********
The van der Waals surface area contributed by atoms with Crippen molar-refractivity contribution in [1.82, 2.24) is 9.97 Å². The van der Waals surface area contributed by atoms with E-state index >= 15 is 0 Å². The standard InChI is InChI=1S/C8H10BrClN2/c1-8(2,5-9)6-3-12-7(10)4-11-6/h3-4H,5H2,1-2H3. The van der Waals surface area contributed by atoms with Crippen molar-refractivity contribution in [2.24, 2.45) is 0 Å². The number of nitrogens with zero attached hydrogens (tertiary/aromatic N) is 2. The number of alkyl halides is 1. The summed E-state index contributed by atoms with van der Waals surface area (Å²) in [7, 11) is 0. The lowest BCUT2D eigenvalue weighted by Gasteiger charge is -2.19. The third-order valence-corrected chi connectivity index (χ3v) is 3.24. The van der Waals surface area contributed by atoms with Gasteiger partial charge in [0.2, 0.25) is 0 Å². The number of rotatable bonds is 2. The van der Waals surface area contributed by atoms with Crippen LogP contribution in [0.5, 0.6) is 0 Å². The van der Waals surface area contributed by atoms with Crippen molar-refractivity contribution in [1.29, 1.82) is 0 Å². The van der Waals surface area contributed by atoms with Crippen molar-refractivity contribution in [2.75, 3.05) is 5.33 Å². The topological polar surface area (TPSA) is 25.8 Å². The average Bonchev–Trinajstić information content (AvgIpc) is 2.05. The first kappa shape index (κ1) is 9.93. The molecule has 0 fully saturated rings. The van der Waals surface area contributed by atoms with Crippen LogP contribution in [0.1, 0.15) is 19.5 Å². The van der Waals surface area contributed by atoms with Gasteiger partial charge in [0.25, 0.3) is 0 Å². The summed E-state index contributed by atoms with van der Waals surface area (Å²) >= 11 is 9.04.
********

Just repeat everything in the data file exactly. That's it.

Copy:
The van der Waals surface area contributed by atoms with Crippen molar-refractivity contribution in [1.82, 2.24) is 9.97 Å². The van der Waals surface area contributed by atoms with E-state index >= 15 is 0 Å². The standard InChI is InChI=1S/C8H10BrClN2/c1-8(2,5-9)6-3-12-7(10)4-11-6/h3-4H,5H2,1-2H3. The van der Waals surface area contributed by atoms with Crippen molar-refractivity contribution in [2.24, 2.45) is 0 Å². The number of nitrogens with zero attached hydrogens (tertiary/aromatic N) is 2. The number of alkyl halides is 1. The summed E-state index contributed by atoms with van der Waals surface area (Å²) in [7, 11) is 0. The lowest BCUT2D eigenvalue weighted by Gasteiger charge is -2.19. The third-order valence-corrected chi connectivity index (χ3v) is 3.24. The van der Waals surface area contributed by atoms with Gasteiger partial charge in [0.2, 0.25) is 0 Å². The number of rotatable bonds is 2. The van der Waals surface area contributed by atoms with Crippen LogP contribution in [0.5, 0.6) is 0 Å². The van der Waals surface area contributed by atoms with Crippen molar-refractivity contribution in [1.29, 1.82) is 0 Å². The van der Waals surface area contributed by atoms with Crippen molar-refractivity contribution in [2.75, 3.05) is 5.33 Å². The topological polar surface area (TPSA) is 25.8 Å². The average Bonchev–Trinajstić information content (AvgIpc) is 2.05. The first kappa shape index (κ1) is 9.93. The molecule has 0 fully saturated rings. The van der Waals surface area contributed by atoms with Crippen LogP contribution in [0.1, 0.15) is 19.5 Å². The van der Waals surface area contributed by atoms with Gasteiger partial charge in [0.25, 0.3) is 0 Å². The summed E-state index contributed by atoms with van der Waals surface area (Å²) >= 11 is 9.04.